Bayer's operating profit down
LEVERKUSEN (Reuters / March 13, 2003) -- Germany's Bayer AG posted
a 46 percent fall in 2002 operating profit on continuing operations on
Thursday and said it faced even more lawsuits for its recalled cholesterol
The operating profit figure came in at 989 million euros ($1.09 billion),
roughly in line with expectations, and the company reiterated it saw
an improvement this year.
Bayer, which said it continued to seek a partner for its ailing drugs
business, reported 2002 sales from continuing operations of 29 billion
euros, down one percent from the year before.
It achieved a 10 percent rise in net income to 1.1 billion euros, largely
on the back of asset sales.
Analysts in a Reuters poll of 15 analysts predicted an operating profit
on continuing businesses, before exceptional items, of 967 million euros
Chief Executive Werner Wenning said in a statement the company now faced
8,400 lawsuits over Baycol, of which 4,600 were virtually identical complaints
filed by a single law firm.
Before Thursday, the number of suits had been at 7,800.
Bayer said it had so far settled with more than 500 individuals over
the recalled cholesterol drug for about 140 million euros, and is currently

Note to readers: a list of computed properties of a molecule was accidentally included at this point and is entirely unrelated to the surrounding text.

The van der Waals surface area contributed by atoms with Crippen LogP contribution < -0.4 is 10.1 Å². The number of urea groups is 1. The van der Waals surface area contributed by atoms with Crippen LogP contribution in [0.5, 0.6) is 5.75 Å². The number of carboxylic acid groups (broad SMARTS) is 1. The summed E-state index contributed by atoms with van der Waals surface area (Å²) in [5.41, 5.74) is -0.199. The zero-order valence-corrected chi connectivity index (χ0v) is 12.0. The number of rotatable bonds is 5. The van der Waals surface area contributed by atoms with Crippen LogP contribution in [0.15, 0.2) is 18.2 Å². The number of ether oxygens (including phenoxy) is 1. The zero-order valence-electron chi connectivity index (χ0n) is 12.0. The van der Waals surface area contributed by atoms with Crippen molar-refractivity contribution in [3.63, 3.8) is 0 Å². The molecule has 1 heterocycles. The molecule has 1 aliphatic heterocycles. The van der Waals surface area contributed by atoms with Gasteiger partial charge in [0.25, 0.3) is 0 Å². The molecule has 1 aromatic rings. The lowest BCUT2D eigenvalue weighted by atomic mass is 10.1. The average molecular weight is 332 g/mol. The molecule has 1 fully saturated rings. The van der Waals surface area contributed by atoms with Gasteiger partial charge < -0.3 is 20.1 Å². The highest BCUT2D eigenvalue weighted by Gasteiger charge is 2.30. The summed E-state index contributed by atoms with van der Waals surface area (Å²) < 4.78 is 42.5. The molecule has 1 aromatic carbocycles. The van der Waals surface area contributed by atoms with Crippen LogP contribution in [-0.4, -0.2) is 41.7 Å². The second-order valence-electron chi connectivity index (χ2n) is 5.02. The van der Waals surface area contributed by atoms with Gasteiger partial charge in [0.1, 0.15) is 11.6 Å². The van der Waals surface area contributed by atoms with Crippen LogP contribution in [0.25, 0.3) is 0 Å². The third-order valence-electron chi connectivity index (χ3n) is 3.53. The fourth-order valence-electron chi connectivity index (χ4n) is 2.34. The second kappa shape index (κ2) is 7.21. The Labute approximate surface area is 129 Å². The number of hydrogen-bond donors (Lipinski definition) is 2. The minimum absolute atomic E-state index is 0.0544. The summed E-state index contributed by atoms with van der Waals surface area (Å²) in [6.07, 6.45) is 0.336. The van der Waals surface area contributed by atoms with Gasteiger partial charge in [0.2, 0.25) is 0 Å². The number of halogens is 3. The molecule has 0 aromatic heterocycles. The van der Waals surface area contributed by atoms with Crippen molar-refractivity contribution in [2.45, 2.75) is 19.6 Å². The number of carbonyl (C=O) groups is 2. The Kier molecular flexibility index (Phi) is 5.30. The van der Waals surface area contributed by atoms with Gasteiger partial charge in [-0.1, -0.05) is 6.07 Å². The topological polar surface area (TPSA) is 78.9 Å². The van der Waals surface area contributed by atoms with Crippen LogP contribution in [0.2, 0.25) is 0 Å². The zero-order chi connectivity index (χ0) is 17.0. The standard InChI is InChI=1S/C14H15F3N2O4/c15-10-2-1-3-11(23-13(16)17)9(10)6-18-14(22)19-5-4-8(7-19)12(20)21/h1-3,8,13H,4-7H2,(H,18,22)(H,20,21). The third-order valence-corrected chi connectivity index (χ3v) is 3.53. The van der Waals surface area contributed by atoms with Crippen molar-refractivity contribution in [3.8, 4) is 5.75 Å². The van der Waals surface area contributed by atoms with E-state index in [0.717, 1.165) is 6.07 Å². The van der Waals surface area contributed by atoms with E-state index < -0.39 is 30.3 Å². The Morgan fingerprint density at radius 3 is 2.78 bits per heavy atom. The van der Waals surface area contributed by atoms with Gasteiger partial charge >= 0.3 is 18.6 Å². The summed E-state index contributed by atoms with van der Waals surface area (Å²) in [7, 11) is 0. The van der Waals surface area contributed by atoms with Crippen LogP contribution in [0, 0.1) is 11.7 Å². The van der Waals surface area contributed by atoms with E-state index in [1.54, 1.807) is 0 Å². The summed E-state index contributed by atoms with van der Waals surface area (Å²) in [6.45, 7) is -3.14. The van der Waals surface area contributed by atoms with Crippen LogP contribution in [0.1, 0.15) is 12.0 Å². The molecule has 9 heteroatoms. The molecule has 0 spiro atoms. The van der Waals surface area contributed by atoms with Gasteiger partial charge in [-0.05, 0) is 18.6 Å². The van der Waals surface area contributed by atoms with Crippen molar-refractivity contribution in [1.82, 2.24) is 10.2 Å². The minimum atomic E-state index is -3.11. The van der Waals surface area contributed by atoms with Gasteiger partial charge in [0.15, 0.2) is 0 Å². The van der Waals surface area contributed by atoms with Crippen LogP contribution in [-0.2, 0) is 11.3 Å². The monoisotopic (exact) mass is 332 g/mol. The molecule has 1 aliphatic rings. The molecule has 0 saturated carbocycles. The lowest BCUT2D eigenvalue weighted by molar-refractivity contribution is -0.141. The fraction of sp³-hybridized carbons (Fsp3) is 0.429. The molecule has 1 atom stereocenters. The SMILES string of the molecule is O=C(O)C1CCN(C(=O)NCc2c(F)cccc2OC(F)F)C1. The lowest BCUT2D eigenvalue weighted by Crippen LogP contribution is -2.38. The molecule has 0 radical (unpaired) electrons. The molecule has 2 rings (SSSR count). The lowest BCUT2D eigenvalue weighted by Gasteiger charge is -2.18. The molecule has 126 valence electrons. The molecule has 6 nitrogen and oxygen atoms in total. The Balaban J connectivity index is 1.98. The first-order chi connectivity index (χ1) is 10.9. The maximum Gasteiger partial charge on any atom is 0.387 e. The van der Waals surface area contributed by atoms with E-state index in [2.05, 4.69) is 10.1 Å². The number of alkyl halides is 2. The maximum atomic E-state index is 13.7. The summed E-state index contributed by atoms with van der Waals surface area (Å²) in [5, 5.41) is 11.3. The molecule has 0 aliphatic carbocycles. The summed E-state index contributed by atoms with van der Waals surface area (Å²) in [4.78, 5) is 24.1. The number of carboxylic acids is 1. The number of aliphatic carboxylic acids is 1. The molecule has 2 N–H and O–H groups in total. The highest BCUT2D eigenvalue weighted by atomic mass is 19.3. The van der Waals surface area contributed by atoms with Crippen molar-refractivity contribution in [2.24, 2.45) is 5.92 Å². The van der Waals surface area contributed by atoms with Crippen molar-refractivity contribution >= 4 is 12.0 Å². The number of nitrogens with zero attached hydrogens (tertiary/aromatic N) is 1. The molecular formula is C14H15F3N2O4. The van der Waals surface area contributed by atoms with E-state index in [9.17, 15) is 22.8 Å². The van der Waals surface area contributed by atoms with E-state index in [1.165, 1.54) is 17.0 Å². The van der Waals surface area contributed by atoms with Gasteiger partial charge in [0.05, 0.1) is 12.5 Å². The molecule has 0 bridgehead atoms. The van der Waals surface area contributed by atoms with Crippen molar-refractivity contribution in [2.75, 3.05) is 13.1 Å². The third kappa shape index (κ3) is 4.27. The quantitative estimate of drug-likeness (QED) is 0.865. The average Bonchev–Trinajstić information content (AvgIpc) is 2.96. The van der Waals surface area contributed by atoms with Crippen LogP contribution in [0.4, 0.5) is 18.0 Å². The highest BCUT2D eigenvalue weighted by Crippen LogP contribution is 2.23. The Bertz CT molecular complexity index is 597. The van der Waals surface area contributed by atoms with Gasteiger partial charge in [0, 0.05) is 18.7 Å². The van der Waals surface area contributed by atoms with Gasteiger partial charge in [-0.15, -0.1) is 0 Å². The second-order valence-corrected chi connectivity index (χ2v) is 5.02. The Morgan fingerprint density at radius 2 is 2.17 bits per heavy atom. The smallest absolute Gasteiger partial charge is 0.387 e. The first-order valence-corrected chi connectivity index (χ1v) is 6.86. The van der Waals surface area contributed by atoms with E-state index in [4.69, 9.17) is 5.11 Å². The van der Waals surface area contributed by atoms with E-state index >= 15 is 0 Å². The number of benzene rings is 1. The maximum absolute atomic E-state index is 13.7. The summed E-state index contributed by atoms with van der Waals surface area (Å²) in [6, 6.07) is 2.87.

in talks to settle several hundred further cases.
The company said that if the plaintiffs prevailed, Bayer could incur
charges in excess of insurance coverage, but it was currently not possible
to estimate potential liability.
Provisions had therefore not been made, it said.
"We continue to watch the situation very closely and, as the litigation
progresses, we will regularly reconsider the need to establish provision," Bayer
Chief Executive Werner Wenning said in a statement.
Bayer reiterated that it expected operating profits to improve in 2003.
Wenning said the development of sales and operating result in the first
two months had been encouraging.
Bayer also said it planned to cut net debt to seven billion euros by
the end of this year from 8.9 billion at the end of 2002, and aimed for
a margin on earnings before interest, tax, depreciation and amortisation
of 21 percent by 2006, up from 10 percent in 2002.